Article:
Australia can Rival China in Supplying Critical Minerals for Renewables Sector

All the unprocessed lithium from Australia is now refined in China


Australia can become a potential supply chain partner for the global renewables sector and an alternative to China, a report by think tank Climate Energy Finance (CEF) has said.

Australia houses minerals critical to renewable energy technologies in abundance and is the leading producer of unprocessed lithium. The country produces 79% of the world’s hard rock lithium, with its mineral exports projected to reach $16 billion in 2023.

The country is the third largest exporter of cobalt and stands fourth in exporting mined copper, nickel, and rare earths.

Despite the massive critical mineral availability with one of the largest bulk minerals mining industries, Australia lags in adding domestic value to the energy transition materials sector, states the report.

But currently, Australia is pursuing the zero value-add dig-and-ship model under which most mineral excavated by the companies like Rio Tinto, BHP, and Woodside is exported to China for refining onshore.

China then uses these minerals in the supplies of its dominant downstream battery and electric vehicle manufacturing industries.

Figure 1: Australian Lithium Concentrate Exports to China as Share of Total Exports. Source: Australian Bureau of Statistics 2022

The World Bank Group has projected that the demand for key minerals used in clean energy technology is likely to grow almost 500% by 2050 to meet growing demand.

CEF estimates that the total investments in the global energy sector will increase up to $100 trillion by 2050.

China’s roots in mineral-rich markets

China has accelerated its steps to expand its reach in Australian lithium mines through partnerships and acquisitions.

For instance, Australia produced its first commercial battery-grade refined lithium hydroxide monohydrate (LHM) which is the precursor for battery cathodes, in 2022.

The country houses two prominent lithium mines, one being the lithium hydroxide mine being built at Kwinana, and the second mine in the Greenbushes lithium mine, both in Western Australia, which is the world’s largest lithium mine.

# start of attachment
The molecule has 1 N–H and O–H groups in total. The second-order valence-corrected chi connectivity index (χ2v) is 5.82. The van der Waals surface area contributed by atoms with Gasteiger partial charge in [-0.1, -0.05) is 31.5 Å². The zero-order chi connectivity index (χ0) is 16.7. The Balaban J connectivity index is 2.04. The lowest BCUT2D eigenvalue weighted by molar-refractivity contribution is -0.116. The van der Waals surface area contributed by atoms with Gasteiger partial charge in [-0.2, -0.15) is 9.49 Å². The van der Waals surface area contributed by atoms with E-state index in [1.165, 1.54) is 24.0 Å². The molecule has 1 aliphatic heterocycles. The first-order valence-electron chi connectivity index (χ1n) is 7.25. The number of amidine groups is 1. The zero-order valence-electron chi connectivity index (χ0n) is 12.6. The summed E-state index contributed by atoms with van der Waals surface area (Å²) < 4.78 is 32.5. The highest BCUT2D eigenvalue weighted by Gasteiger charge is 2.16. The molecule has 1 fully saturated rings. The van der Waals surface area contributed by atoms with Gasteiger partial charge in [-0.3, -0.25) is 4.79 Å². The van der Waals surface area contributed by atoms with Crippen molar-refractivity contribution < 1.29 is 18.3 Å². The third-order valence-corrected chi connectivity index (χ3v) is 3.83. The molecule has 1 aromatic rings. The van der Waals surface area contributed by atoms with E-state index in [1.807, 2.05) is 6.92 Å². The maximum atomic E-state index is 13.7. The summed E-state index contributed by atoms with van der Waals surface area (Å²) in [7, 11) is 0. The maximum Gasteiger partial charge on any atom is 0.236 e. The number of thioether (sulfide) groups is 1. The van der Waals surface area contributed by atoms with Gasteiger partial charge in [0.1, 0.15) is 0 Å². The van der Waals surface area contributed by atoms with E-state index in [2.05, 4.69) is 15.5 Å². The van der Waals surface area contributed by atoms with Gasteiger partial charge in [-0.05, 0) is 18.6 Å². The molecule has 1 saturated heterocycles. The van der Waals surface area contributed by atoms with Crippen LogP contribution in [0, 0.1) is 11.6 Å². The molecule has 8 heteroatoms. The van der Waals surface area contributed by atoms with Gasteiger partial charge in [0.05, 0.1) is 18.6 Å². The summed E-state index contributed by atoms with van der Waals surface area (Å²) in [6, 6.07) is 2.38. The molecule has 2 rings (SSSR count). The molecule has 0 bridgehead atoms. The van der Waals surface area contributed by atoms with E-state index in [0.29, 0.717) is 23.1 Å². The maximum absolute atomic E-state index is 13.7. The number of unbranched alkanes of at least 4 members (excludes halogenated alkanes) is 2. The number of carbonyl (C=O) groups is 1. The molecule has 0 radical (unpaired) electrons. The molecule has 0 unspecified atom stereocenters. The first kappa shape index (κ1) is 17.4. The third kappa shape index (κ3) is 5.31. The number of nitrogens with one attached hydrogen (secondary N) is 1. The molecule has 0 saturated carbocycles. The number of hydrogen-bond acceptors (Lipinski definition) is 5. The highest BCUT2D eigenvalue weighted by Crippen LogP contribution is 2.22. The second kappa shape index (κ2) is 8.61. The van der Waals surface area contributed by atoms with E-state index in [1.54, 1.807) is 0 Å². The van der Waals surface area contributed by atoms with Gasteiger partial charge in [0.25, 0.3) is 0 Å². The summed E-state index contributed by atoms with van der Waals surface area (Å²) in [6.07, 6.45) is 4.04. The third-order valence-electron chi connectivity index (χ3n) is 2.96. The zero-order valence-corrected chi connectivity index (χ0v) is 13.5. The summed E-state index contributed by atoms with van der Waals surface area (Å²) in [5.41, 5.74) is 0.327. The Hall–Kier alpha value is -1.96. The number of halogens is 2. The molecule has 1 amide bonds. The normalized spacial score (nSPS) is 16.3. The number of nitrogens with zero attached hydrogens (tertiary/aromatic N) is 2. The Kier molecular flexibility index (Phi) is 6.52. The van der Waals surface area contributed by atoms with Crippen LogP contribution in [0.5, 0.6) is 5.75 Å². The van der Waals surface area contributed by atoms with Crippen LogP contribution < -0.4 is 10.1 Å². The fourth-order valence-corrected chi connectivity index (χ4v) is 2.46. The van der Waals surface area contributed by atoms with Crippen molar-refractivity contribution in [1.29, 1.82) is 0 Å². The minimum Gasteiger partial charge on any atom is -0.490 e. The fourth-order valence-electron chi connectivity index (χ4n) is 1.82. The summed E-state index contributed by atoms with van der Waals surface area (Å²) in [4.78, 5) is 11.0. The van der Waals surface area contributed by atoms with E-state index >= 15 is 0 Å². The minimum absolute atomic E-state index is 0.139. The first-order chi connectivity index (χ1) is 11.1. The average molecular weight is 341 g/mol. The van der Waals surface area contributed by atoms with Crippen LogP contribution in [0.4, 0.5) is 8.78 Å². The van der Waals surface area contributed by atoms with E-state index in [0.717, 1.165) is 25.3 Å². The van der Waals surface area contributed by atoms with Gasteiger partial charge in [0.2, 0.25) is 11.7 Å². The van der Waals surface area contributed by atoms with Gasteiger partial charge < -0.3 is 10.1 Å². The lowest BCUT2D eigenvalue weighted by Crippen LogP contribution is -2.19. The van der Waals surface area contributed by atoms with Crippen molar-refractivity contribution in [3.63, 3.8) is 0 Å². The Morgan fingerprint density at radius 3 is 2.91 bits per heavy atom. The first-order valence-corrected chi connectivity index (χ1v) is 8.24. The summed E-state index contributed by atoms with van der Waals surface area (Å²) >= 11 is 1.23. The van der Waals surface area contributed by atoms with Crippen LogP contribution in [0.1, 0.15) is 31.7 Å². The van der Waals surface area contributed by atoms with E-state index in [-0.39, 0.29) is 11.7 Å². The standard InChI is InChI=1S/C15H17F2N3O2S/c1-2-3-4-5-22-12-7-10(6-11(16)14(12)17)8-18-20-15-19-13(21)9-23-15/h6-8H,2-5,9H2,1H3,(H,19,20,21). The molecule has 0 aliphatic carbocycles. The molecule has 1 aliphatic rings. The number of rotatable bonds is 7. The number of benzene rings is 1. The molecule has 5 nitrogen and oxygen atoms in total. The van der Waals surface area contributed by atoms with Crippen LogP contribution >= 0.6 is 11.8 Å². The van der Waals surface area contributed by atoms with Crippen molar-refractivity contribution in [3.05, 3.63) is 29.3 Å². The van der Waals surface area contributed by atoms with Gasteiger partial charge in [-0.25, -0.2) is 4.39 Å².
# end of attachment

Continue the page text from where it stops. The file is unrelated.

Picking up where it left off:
China’s Tianqi Lithium Corporation owns a 51% stake in Tianqi Lithium Energy Australia, a joint venture by that in turn owns a 51% stake in the Greenbushes mine. Tianqi also owns a controlling 51% stake in LHM mine which is Australia’s first onshore refinery of lithium hydroxide.

The report further highlights that Australia is currently building two more LHM refineries. For one of the additional refineries upcoming at Kwinana, Australia entered a 50:50 joint venture between ASX-listed Wesfarmers and SQM of Chile.

Figure 2: World and Australian Lithium Hydroxide Monohydrate. Source: BloombergNEF

In 2018, China’s Tianqi also acquired a 24% strategic stake in SQM for $4 billion.

Australia needs an IRA-like initiative

CFE recommends that Australia needs to implement strong policy agendas like the Inflation Reduction Act in the United States and the REPowerEU Plan in the European Union, to endorse proposals of strategic national interest around the export and critical mineral mines.

Australia must scale its trade relations with the U.S., Japan, South Korea, India, Singapore, and the EU to further improvise on joint ventured development projects which would help cut Scope 3 carbon emissions globally.

A report by the International Energy Agency last year suggested that robust mining and drilling measures will help the EV sector fulfill its metal needs to boost the transport electrification drive. The agency said China has been assigned 70% of battery production capacity until the end of the decade.